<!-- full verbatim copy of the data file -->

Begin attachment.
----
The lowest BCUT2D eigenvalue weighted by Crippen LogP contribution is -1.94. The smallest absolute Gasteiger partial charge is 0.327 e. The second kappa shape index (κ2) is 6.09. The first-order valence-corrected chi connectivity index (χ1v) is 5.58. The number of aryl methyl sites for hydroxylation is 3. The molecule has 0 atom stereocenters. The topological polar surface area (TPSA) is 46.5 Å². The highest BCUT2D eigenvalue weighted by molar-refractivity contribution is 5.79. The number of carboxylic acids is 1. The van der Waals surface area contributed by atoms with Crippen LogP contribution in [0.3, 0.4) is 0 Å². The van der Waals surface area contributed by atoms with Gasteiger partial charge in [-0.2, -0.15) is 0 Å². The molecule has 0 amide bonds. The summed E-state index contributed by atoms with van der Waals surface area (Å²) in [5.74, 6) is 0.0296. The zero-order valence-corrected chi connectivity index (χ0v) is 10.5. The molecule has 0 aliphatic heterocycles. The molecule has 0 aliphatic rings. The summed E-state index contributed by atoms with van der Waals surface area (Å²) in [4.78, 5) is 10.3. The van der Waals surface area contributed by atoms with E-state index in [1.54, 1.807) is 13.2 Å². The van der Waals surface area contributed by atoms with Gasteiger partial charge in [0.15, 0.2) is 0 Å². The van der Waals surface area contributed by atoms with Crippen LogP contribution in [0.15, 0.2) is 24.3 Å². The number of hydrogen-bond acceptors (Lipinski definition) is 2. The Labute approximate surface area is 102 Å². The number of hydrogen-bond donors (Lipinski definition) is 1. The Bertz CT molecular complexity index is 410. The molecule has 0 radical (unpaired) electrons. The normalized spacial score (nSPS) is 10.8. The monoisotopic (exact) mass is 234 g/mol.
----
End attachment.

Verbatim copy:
The lowest BCUT2D eigenvalue weighted by Crippen LogP contribution is -1.94. The smallest absolute Gasteiger partial charge is 0.327 e. The second kappa shape index (κ2) is 6.09. The first-order valence-corrected chi connectivity index (χ1v) is 5.58. The number of aryl methyl sites for hydroxylation is 3. The molecule has 0 atom stereocenters. The topological polar surface area (TPSA) is 46.5 Å². The highest BCUT2D eigenvalue weighted by molar-refractivity contribution is 5.79. The number of carboxylic acids is 1. The van der Waals surface area contributed by atoms with Crippen LogP contribution in [0.3, 0.4) is 0 Å². The van der Waals surface area contributed by atoms with Gasteiger partial charge in [-0.2, -0.15) is 0 Å². The molecule has 0 amide bonds. The summed E-state index contributed by atoms with van der Waals surface area (Å²) in [5.74, 6) is 0.0296. The zero-order valence-corrected chi connectivity index (χ0v) is 10.5. The molecule has 0 aliphatic heterocycles. The molecule has 0 aliphatic rings. The summed E-state index contributed by atoms with van der Waals surface area (Å²) in [4.78, 5) is 10.3. The van der Waals surface area contributed by atoms with E-state index in [1.54, 1.807) is 13.2 Å². The van der Waals surface area contributed by atoms with Gasteiger partial charge in [0.15, 0.2) is 0 Å². The van der Waals surface area contributed by atoms with Crippen LogP contribution in [0.15, 0.2) is 24.3 Å². The number of hydrogen-bond acceptors (Lipinski definition) is 2. The Labute approximate surface area is 102 Å². The number of hydrogen-bond donors (Lipinski definition) is 1. The Bertz CT molecular complexity index is 410. The molecule has 0 radical (unpaired) electrons. The normalized spacial score (nSPS) is 10.8. The monoisotopic (exact) mass is 234 g/mol.